Common sense struck up another victory yesterday as the AFL announced that it was tweaking its controversial “three strikes” illicit drugs policy. Under the new regime, club medical officers will now be notified the first time a player tests positive to an illicit drug. Doctors were initially only told of the second positive test, however this new policy will allow club doctors extra time to counsel and treat the player.

The offending player will only be “outed” and possibly suspended after a third positive test to illicit drugs, as it was under the previous policy.

The other change to the policy will see a private pathology firm performing the out-of-competition testing for illicit substances, with the Australian Sports Anti-Doping Authority retaining control of testing for performance enhancing substances.

The three strikes aspect of the illicit drugs policy is still controversial in some quarters, particularly in light of the fact that other football codes have been much tougher on players who have tested to illicit substances in the past.

But in my view the AFL is right in identifying the major difference between sportsmen taking substances to boost their performance and those taking what was once officially referred to as “recreational” drugs. AFL general manager of football operations Adrian Anderson acknowledged as much when he said: “This move is designed to assist in ensuring that the two policies are not only separate, but are also seen as separate. We’ve been talking to ASADA for quite a while, (and) it’s a move that ASADA supported.”

With support from the AFL Players’ Association, the AFL would seem to have its house in order with regards to its drugs policy, with one major omission – alcohol.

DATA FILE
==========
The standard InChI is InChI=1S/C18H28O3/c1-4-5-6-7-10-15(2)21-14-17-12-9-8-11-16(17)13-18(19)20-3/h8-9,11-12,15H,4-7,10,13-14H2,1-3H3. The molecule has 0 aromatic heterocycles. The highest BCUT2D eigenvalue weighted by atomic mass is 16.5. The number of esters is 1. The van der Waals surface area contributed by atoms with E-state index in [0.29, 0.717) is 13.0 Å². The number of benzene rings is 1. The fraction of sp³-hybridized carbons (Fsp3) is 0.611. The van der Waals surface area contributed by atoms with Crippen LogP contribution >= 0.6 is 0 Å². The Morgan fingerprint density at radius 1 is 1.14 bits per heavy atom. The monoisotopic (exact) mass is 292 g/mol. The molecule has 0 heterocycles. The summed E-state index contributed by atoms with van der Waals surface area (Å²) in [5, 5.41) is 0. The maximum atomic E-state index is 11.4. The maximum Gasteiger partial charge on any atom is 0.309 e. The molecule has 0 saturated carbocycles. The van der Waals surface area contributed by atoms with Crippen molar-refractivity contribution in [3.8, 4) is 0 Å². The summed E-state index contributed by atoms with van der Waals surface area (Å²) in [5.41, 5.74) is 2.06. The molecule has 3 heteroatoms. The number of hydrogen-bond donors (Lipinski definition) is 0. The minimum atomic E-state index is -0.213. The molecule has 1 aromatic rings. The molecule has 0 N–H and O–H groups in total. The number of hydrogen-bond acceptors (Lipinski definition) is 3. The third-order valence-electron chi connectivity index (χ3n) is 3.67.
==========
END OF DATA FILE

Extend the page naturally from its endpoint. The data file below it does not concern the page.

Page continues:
Coincidentally, news of the revised drugs code came on the same day that Geelong announced its “indefinite” suspension of Steve Johnson following his arrest for being drunk in a public place on Christmas Eve, proving yet again that this legal drug proves to be the most difficult to handle for the young men who play the game.

Apart from the fact that Johnson has been involved in other alcohol-related incidents in the past, his cause would not have been helped by the fact that he didn’t tell the club of his latest escapade until a week after the fact.

While there are certainly no arguments with the AFL’s drugs policy, if you were an AFL footballer reading these two stories, you could almost be forgiven for thinking that you are much more likely to stay out of the headlines if you settle down for a joint or two over dinner as opposed to heading out for a big night on the turps.

Peter Fray

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